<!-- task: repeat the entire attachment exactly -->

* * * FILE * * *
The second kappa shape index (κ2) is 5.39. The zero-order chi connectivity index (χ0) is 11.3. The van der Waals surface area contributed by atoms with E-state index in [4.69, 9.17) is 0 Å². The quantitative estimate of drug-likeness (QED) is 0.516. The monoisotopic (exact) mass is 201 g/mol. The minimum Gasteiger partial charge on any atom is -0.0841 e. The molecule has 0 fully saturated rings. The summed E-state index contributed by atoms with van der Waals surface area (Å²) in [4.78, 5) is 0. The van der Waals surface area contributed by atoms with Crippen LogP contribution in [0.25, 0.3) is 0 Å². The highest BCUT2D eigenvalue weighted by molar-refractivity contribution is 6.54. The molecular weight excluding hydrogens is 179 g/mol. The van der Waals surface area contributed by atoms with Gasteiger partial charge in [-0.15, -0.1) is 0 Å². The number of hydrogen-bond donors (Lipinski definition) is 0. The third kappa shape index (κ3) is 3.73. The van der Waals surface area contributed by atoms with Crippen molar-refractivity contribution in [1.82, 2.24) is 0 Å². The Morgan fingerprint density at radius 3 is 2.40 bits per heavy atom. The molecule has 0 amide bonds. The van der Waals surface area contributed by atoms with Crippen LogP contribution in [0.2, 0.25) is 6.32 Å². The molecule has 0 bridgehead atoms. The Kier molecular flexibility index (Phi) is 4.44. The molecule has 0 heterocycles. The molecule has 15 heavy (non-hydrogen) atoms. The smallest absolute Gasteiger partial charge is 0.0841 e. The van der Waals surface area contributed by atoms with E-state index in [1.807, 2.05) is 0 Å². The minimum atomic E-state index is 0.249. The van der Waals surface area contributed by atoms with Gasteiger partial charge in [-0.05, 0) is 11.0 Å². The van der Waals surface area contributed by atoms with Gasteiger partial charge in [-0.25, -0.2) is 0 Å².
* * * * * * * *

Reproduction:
The second kappa shape index (κ2) is 5.39. The zero-order chi connectivity index (χ0) is 11.3. The van der Waals surface area contributed by atoms with E-state index in [4.69, 9.17) is 0 Å². The quantitative estimate of drug-likeness (QED) is 0.516. The monoisotopic (exact) mass is 201 g/mol. The minimum Gasteiger partial charge on any atom is -0.0841 e. The molecule has 0 fully saturated rings. The summed E-state index contributed by atoms with van der Waals surface area (Å²) in [4.78, 5) is 0. The van der Waals surface area contributed by atoms with Crippen LogP contribution in [0.25, 0.3) is 0 Å². The highest BCUT2D eigenvalue weighted by molar-refractivity contribution is 6.54. The molecular weight excluding hydrogens is 179 g/mol. The van der Waals surface area contributed by atoms with Gasteiger partial charge in [-0.15, -0.1) is 0 Å². The number of hydrogen-bond donors (Lipinski definition) is 0. The third kappa shape index (κ3) is 3.73. The van der Waals surface area contributed by atoms with Crippen molar-refractivity contribution in [1.82, 2.24) is 0 Å². The Morgan fingerprint density at radius 3 is 2.40 bits per heavy atom. The molecule has 0 amide bonds. The van der Waals surface area contributed by atoms with Crippen LogP contribution in [0.2, 0.25) is 6.32 Å². The molecule has 0 bridgehead atoms. The Kier molecular flexibility index (Phi) is 4.44. The molecule has 0 heterocycles. The molecule has 15 heavy (non-hydrogen) atoms. The smallest absolute Gasteiger partial charge is 0.0841 e. The van der Waals surface area contributed by atoms with E-state index in [1.807, 2.05) is 0 Å². The minimum atomic E-state index is 0.249. The van der Waals surface area contributed by atoms with Gasteiger partial charge in [-0.05, 0) is 11.0 Å². The van der Waals surface area contributed by atoms with Gasteiger partial charge in [-0.25, -0.2) is 0 Å².